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Last Updated: 2012/03/12
Summary of question
What is the Islamic law about the Christians, Jews and non-Muslims? Are they ritually pure or impure?
question
What is the Islamic law about the Christians, Jews and non-Muslims? Are they ritually pure or impure?
Concise answer
Almost all Shiite faqihs agree on the nijasah of the kuffar (non-believers), but the impurity of Ahlul Kitab (People of the Book) is an issue of dispute amongst them. You are, however, advised to turn to and act according to the verdict of the Mujtahid whom you are following.
 
Detailed Answer
Almost all Shiite faqihs agree on the nijasah of the kuffar (non-believers)[1], but the Impurity of Ahlul Kitab (People of the Book) is an issue of dispute amongst them. To further explain this issue, the fatwa regarding the impurity of non-Muslims (kuffars) and the People of the Book originates in verse 28 of Surah al-Tawbah which expressly refers to the impurity of pagans and polytheists considering  their impurity as a reason for preventing them from entering Masjid al-Haram (Grand Mosque).  The narrations transmitted and the reports related in this regard are varied and there are different interpretations about them one of which is the Nijasah or the ritual impurity of all non-Muslims among which are the Ahlul Kitab. This viewpoint was chosen by Ayatollah Golpaygani who stated and thoroughly explained about it in Nehayat al-Afkar fi Nejasah al-Kuffar. Likewise, this was also Imam Khomeini’s verdict on the issue.[2]
Another interpretation is the taharah (purity) of Ahlul Kitab and nijasah of the rest of the non-believers. This verdict has many advocates[3]. A hadith from Imam Reza confirms this fatwa.[4]
A third view is the tahara of all people, perceiving the nijasah of non-Muslims a result of normally making contact with a najis (impure) substance such as pork and wine, thus if they cleanse and wash themselves they will no longer be najis. Therefore, these people aren't najis per se, they become najis as a result of other najis substances.[5] The impurity is accidental, not essential.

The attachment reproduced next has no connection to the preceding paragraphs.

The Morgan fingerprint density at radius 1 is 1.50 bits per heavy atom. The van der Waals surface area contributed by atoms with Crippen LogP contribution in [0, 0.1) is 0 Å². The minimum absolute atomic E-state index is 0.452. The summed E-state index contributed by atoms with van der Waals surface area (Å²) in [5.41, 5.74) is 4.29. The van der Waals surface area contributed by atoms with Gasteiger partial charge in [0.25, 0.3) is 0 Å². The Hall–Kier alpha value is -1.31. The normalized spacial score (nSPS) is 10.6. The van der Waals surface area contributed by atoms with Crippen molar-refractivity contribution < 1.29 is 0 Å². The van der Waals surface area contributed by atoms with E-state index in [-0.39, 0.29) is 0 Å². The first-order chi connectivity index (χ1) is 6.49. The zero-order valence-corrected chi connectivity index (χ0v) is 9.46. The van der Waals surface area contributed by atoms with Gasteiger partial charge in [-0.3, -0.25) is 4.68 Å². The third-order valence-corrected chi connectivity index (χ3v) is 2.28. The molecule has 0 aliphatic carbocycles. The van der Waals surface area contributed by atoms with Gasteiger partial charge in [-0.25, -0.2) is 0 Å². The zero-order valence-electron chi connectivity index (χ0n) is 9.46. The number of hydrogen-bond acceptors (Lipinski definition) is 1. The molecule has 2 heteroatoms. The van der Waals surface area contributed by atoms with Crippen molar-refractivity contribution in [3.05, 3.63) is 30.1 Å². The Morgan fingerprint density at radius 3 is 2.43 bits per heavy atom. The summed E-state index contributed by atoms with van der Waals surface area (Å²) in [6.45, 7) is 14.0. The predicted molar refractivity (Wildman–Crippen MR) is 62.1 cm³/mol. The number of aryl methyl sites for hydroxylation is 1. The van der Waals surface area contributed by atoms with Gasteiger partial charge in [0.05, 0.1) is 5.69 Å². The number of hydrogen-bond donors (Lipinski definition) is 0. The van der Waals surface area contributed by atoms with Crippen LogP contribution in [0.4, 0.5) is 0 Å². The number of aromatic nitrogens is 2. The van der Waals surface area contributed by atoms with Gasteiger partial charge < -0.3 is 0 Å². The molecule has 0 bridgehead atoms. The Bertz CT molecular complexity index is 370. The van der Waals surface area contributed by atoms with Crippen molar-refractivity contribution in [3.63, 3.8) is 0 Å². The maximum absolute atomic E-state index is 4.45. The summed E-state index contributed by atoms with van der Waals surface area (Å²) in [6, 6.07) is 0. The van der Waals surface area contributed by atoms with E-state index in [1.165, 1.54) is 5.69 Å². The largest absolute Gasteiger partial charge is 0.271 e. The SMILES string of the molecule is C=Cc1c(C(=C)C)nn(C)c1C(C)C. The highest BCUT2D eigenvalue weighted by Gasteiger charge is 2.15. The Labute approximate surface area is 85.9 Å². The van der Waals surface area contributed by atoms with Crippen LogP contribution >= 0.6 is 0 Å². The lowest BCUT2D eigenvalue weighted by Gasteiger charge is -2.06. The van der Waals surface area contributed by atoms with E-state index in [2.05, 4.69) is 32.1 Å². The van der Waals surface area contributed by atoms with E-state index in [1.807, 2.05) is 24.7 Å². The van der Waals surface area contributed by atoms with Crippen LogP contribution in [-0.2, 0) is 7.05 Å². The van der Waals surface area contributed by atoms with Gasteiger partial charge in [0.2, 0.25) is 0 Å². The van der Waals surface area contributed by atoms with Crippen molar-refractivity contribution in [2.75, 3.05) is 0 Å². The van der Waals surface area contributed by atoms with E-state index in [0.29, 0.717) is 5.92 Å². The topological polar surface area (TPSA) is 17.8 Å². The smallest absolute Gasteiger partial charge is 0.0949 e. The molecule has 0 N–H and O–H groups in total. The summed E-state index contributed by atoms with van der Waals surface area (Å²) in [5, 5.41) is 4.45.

Some other scholars, however, believe that the reason for considering non-Muslims as impure is political. This ordinance is aimed at limiting communications between Muslims and non-Muslims, as far as possible. According to them, efforts should be made to prevent Muslims from associating with them as well as curb the influence of their destructive thoughts and ideas on Muslims who have less scientific and ideological capability as compared to them.
As was pointed out, the reason for these different beliefs, views and deductions emanates from the conclusions drawn out from the narrations and exegetical analyses especially those carried out by jurisprudents or legal experts in legal and jurisprudential area.
Hence, in order for a person to get to an answer to this question, he must either be a Mujtahid to carry out an independent research about this subject and finally come to a conclusion therefore, or he should refer to his marja’s fatwa and see what his opinion is on the issue. There is also a third option and that is, he should exercise precaution in this regard. Precaution means that if one is associating with non-Muslims, he should wash his body, clothes or belongings which he uses during prayer or which are required to be clean. He can also change his clothes and wear those which are clean. Obviously, this is a difficult task as it involves hardship but he should keep in mind that a person who performs a difficult job also earns more reward. The harder a duty, the more reward one earns as it is the significations of narrations regarding the most meritorious deeds. [6]
 

[1] Tawdihul-Masael of the Maraje’, vol. 1, pp. 76-77.
[2] Ibid, pg. 76.
[3] For example: Ayatullah Khamenei, Ajwibatul-Istifta’at, pg. 67 and Ayatullahs Nouri Hamedani and Fazel Lankarani, Tawdihul-Masa’el of the Maraje’, vol. 1, ppl 76-77. Also, see: Sadr, Muhammad Baqir. Buhuthon fi Sharh al-Urwat al-Wuthqa, vol. 3, pp. 283-284.
[4] Wasa’el al-Shia, vol. 3, pg. 422, hadith 4050.
[5] Adopted from Question 2215, (website: 2357): The nijasah of the Kuffar and People of the Book.
[6] Tamimi Amadi, Abdul Wahid bin Muhammad, Ghurar al-Hekam, Islamic Propagations Office, Qom, 1366 p. 156 narration No. 2927.
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